Curvature of space and spacetime

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Main Question or Discussion Point

i am trying to understand the relationship between the two on a local and global scale and how these two concepts are related to the Ricci scalar.

Is it correct to say that as far as we know on a global scale, spacetime is flat so that the Ricci scalar is zero. If so, what can be said about the curvature of space alone at a global level, is it also flat?

Locally my understanding is that spacetime may be curved due to the presence of massive bodies. In this case is it true to say that both space as well as space time is curved near these bodies? I would assume than the nature of the curvature would depend on the form of the metric that applies locally.

Finally, my understanding is that the Ricci tensor and scalar is applicable to spacetime. (is this true?) If so is there an analagous concept in relation to space alone, if that means anything.

Are any of the above related to the choice of coordinates? I would have thought not as choice of coordinates should not change the physical reality.
 

Answers and Replies

  • #2
WannabeNewton
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Is it correct to say that as far as we know on a global scale, spacetime is flat so that the Ricci scalar is zero.
If space-time is flat then the Ricci scalar vanishes. The converse however doesn't hold.

If so, what can be said about the curvature of space alone at a global level, is it also flat?
No. Also keep in mind that the concepts of "space" and "space curvature" have no unambiguous meaning in GR: there are many different ways to slice up space-time into surfaces representing "space at a given instant of time" and these correspond usually to the different ways distinct families of observers perceive "space at a given instant of time".

Locally my understanding is that spacetime may be curved due to the presence of massive bodies. In this case is it true to say that both space as well as space time is curved near these bodies? I would assume than the nature of the curvature would depend on the form of the metric that applies locally.
In general yes. Keep in mind that space-time may be curved due to any stress-energy-momentum source, not just massive bodies.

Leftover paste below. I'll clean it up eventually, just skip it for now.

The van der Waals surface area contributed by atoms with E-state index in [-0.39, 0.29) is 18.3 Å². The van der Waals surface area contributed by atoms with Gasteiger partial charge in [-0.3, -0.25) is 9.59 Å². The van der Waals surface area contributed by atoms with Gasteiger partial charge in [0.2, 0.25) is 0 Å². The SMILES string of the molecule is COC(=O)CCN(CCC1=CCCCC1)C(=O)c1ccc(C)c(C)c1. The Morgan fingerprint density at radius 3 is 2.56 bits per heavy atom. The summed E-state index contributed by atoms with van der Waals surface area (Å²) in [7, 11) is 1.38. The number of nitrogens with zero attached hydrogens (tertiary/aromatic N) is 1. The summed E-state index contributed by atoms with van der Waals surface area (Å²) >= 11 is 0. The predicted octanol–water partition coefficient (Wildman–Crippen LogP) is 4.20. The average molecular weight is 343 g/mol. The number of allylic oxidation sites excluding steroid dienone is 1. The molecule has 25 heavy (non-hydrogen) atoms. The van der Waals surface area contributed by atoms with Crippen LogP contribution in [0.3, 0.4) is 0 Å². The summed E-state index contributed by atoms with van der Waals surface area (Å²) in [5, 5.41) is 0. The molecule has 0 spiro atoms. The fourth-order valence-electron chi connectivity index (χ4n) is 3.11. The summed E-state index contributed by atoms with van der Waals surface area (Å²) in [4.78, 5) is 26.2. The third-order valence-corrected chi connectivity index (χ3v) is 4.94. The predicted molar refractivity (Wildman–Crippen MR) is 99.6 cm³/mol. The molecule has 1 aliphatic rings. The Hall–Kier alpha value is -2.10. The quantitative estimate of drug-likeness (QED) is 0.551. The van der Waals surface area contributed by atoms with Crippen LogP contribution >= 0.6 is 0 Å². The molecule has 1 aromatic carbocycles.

Finally, my understanding is that the Ricci tensor and scalar is applicable to spacetime. (is this true?) If so is there an analagous concept in relation to space alone, if that means anything.
Yes to both questions. One just goes from the Lorentzian signature to the usual signature.

Are any of the above related to the choice of coordinates?
No.
 
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  • #3
PeterDonis
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Is it correct to say that as far as we know on a global scale, spacetime is flat
If by "spacetime" you mean the actual spacetime of our universe, no, this is not correct. The spacetime of the universe is not flat. See below.

If so, what can be said about the curvature of space alone at a global level, is it also flat?
Our best current models indicate that the universe is spatially flat--more correctly, spacelike hypersurfaces in which the universe appears homogeneous and isotropic are flat. As WannabeNewton pointed out, whether "space" is flat depends on how you divide up spacetime into space and time.

The reason spacetime is not flat, even though we can cut flat spatial slices out of it, is that spacetime includes time, and the universe is changing in time: it is expanding.
 
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  • #4
A.T.
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The reason spacetime is not flat, even though we can cut flat spatial slices out of it, is that spacetime includes time, and the universe is changing in time: it is expanding.
Changing over time is usally called "not static". But how does this imply "not flat"?
 
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Bill_K
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Changing over time is usally called "not static". But how does this imply "not flat"?
It's got a nonzero mass density, hence a nonzero Ricci tensor. However it is conformally flat. (Easy to see this just by symmetry)
 
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WannabeNewton
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Changing over time is usally called "not static". But how does this imply "not flat"?
Just a small clarification: a space-time can be non-static but still be time translation invariant as long as it is stationary.
 

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